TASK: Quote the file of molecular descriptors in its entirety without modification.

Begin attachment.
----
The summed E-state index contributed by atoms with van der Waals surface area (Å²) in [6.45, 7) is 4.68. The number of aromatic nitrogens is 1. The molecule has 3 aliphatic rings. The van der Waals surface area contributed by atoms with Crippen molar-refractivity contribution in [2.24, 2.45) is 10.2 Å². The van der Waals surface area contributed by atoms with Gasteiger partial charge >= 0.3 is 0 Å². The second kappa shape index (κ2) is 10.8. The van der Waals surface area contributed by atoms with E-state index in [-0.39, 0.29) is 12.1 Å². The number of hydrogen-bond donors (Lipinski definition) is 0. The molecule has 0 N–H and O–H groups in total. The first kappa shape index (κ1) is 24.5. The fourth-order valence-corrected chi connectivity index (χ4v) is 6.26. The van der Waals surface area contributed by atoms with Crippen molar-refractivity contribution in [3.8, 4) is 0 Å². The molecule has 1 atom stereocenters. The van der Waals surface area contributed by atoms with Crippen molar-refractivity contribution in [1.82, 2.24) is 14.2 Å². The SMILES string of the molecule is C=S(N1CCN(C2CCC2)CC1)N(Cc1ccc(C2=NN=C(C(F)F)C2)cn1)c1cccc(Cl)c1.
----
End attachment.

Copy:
The summed E-state index contributed by atoms with van der Waals surface area (Å²) in [6.45, 7) is 4.68. The number of aromatic nitrogens is 1. The molecule has 3 aliphatic rings. The van der Waals surface area contributed by atoms with Crippen molar-refractivity contribution in [2.24, 2.45) is 10.2 Å². The van der Waals surface area contributed by atoms with Gasteiger partial charge >= 0.3 is 0 Å². The second kappa shape index (κ2) is 10.8. The van der Waals surface area contributed by atoms with E-state index in [-0.39, 0.29) is 12.1 Å². The number of hydrogen-bond donors (Lipinski definition) is 0. The molecule has 0 N–H and O–H groups in total. The first kappa shape index (κ1) is 24.5. The fourth-order valence-corrected chi connectivity index (χ4v) is 6.26. The van der Waals surface area contributed by atoms with Crippen molar-refractivity contribution in [3.8, 4) is 0 Å². The molecule has 1 atom stereocenters. The van der Waals surface area contributed by atoms with Crippen molar-refractivity contribution in [1.82, 2.24) is 14.2 Å². The SMILES string of the molecule is C=S(N1CCN(C2CCC2)CC1)N(Cc1ccc(C2=NN=C(C(F)F)C2)cn1)c1cccc(Cl)c1.